By Eric Heinz

Something different. That’s the theme of Ulloo Forty-Two (OOO-Loo), an artistic furniture company that has sprouted from Southern California.

Basically, whatever Ulloo Forty-Two’s creator Suzanne Currie thinks is appealing makes it onto the upholstery or the color scheme of the paint used on the furniture. Her ideas range from modern chic to Dr. Seuss-like patterns.

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Currie, a San Clementean, has items like a camouflage-covered couch, a blue and pink chair, various modern designs and other visually stimulating designs.

“I looked at the camo couch for months trying to find something to do with it,” Currie said. “It’s kind of regal, and I like things that are edgy. I gravitate toward things that are different.”

She also described using a faux mink shall as part of one of her chairs.

Brothers Jeremy and Joshua Kirk of Kirk Custom Carpentry in San Clemente are helping their mother, Currie, and her business partner and friend of 17 years, Lise Abraham, create something out of their own designs.

“My mom does the artwork and the painting, and we build the furniture,” Jeremy said. “Some of the stuff she does is older furniture with new contemporary ideas that we collaborate on.”

On Jan. 11, Ulloo hosted a launch party in Los Angeles. This was the first time the brand of art-mix-with-furniture pieces had been on public display.

Ulloo is derived from various African languages meaning “home,” Currie said. Originally from England, as is Abraham, Currie said she spent time in Africa as a child. The meaning for forty-two combines architectural principles, and two represents the number of business partners.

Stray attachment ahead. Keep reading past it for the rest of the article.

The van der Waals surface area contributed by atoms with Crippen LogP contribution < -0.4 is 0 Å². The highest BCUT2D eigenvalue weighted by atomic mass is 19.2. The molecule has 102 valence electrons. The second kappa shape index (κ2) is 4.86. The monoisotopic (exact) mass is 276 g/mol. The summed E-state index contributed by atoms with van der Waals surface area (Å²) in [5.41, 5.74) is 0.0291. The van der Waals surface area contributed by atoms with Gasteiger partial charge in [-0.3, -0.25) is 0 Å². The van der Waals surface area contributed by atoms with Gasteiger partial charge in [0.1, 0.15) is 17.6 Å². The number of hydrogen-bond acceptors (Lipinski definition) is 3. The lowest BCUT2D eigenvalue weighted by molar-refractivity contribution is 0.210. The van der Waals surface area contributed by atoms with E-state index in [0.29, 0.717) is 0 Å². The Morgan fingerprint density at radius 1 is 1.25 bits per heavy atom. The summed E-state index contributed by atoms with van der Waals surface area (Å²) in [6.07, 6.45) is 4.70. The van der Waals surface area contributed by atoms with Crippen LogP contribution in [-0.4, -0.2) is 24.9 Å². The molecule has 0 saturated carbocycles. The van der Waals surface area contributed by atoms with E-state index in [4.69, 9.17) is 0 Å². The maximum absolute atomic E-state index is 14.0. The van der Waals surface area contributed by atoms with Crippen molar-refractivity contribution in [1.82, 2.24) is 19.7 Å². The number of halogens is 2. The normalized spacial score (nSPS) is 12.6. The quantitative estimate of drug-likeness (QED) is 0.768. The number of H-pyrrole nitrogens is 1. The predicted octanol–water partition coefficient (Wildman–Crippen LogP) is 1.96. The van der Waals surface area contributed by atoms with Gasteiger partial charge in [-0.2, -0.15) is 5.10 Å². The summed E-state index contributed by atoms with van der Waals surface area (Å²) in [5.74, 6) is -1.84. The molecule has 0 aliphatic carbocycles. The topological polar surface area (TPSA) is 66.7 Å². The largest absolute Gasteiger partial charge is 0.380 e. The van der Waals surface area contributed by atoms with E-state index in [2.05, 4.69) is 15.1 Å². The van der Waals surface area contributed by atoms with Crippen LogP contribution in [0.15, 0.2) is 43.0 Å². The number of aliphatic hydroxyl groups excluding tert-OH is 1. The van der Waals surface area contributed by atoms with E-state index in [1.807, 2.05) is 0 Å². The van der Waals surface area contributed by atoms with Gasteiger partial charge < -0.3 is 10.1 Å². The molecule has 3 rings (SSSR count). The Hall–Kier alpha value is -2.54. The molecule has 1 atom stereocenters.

Some of the upholstery used in the pieces are inspired by African designs, and the fabric Currie uses is purchased from London. The two started working on various furniture in 2015.

“I was working in a secondhand furniture store and had all these interesting pieces and had some ideas about repurposing them,” Currie said “The next day, (Abraham) and I went and started a business…and I, being an artist for a long time, started to repurpose, restructure and remodel them.”
Although the furniture items are meant to be functional, their main purpose remains as works of art.

“They’re functional and comfortable, and they’re definitely edgy and not for a lot of people, but they are fun and they really make you smile,” Abraham said. “It’s a different way of looking at furniture; you’re not going to see it everywhere and that’s the way we wanted it to be.”

For more information on Ulloo, visit their website at



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